I've been even more busy and distracted than usual for the past few weeks, and should have mentioned this before. At All Manner of Thing, Craig Burrell has been having a Chesterton festival in honor of the anniversary of the great man's death. There's a lot of good stuff there, including substantial reviews of a couple of GKC's books.
According to the text with the video, this came out in 1961, so I was thirteen years old. I loved it and can remember specific times when I heard it. I was particularly taken with that now-classic guitar lick, which, or some variant, has been heard in a lot of songs. I've always assumed this was the first but I could be wrong.
"Alien earths may be plentiful" This one and the variant about life probably existing on a jillion other planets. They never have any real evidence, and although the details may vary (like the stuff about the metals here), it's always nearly pure conjecture and speculation.
The fascination of the modern secular mind with this stuff is in itself fascinating. It's a little sad, really: as if this is their last possible refuge for hope that the universe is not pretty much a dead place.
...I suddenly thought how there comes a time in one's religious experience when nothing can be added to, or subtracted from, what one understands as "belief." There it is, I tell myself, my 'belief,' minuscule though it may be in some eyes, it is oceanic in mine.
—Ronald Blythe, Out of the Valley
I'm not entirely sure what Blythe means here, and therefore not sure that my understanding is what he intended, but it struck me immediately as a description of my faith. It's not that I think I have nothing more to learn or am not always developing in my understanding of what I believe, but that it has some of the characteristics of an object: it's a single unified thing, which can be explored infinitely but which does not itself change.
Minuscule: I lead an ordinary life with ordinary virtues and vices; I don't spend a lot of time studying theology; my devotions are pretty routine and certainly not extravagant; I'm unnoticed in my parish. But yet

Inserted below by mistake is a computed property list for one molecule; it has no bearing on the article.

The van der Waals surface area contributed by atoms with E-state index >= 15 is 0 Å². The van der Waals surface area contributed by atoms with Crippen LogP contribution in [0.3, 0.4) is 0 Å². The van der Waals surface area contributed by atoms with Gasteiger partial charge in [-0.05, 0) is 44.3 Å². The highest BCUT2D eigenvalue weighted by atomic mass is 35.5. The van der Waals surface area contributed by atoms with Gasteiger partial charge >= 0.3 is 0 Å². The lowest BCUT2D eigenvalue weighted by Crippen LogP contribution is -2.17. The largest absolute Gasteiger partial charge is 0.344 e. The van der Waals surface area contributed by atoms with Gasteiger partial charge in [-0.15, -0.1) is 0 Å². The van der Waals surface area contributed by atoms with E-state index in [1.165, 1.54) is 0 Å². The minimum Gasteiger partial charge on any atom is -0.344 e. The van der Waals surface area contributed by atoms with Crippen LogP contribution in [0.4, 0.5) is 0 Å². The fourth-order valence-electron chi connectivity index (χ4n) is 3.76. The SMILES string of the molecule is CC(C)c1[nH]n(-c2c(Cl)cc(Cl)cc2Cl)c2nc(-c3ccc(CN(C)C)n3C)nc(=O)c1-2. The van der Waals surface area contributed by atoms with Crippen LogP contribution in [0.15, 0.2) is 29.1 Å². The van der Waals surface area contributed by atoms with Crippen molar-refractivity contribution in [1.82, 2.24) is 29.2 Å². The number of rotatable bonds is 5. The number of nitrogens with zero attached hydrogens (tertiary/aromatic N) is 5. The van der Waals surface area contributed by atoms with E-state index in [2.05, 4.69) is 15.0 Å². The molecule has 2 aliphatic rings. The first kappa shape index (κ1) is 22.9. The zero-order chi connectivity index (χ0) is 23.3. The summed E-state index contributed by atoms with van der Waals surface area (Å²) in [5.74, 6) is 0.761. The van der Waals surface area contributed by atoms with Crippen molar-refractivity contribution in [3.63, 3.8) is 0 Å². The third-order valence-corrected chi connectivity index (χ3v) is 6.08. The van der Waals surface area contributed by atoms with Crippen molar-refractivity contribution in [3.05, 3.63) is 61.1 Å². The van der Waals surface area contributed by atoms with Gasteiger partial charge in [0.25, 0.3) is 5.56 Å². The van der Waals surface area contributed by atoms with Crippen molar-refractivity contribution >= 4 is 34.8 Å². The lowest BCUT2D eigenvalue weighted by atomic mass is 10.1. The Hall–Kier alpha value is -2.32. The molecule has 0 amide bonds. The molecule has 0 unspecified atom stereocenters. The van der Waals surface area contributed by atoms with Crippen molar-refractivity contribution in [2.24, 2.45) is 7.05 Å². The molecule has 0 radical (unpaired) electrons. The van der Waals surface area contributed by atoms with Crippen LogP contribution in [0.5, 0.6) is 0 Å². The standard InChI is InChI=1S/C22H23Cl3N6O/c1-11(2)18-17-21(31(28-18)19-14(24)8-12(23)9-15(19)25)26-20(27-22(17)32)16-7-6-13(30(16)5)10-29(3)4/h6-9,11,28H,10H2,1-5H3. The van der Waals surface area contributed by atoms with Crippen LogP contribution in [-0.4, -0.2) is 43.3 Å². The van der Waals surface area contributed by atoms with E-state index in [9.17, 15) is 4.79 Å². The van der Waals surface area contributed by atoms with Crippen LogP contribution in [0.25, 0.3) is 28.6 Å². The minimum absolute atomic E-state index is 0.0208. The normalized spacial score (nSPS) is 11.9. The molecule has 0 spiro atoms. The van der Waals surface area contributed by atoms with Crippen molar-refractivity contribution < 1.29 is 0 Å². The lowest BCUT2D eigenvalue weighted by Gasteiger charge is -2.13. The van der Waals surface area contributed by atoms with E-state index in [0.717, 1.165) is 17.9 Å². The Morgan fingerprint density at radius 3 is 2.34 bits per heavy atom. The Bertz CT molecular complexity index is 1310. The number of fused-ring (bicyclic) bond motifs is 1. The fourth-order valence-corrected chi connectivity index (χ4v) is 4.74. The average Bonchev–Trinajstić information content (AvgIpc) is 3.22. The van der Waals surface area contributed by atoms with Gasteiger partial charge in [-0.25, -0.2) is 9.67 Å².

Oceanic: the faith is everything to me. It's the medium in which I exist and by which I exist; in one sense I would be dead without it. And it is incomprehensibly huge.
I had intended to include this in last week’s journal, but had already gone on too long. So, picking up from there:
I took two books to the conference with me, and had made a pact with myself not to turn on the television. I have made and broken such pacts before, but this time I kept it. Well, mostly: I did turn the TV on twice, once out of curiosity to see if they had any good movies, which they didn’t, and once to check out of the hotel; I didn’t watch anything. It might have been wise to do something similar regarding the Internet, though I couldn’t stay off it completely, since I needed to log in to my work systems regularly, and of course once online one tends to wander around.
Anyway, the two books were Ross Macdonald’s The Ivory Grin and Ronald Blythe’s Out of the Valley. The first is a mystery/private-eye novel in the classic style, set in postwar southern California; the second is a journal written by an Anglican clergyman and covering a year in the English countryside. Which is to say, both of them involve worlds utterly different from mine. And they could hardly have been more different from each other, and from the place where I was staying. That world, in some ways stranger than the other two, also a strong fictive component—the simulated Texas with its artificial and un-Texan climate—I began to feel that I actually existed in some purely mental realm from which I chose alternately one of three fictional worlds to inhabit.
It’s very likely that The Ivory Grin was the only remaining book in Ross Macdonald’s Lew Archer series that I had not read, certainly the only unread one in my possession. For that reason I had been in no great hurry to read it. Macdonald is one of my favorite writers, and I liked having one book yet to discover. But I decided that I was not likely to have a better circumstance than the isolation of airports and airplanes and hotel rooms.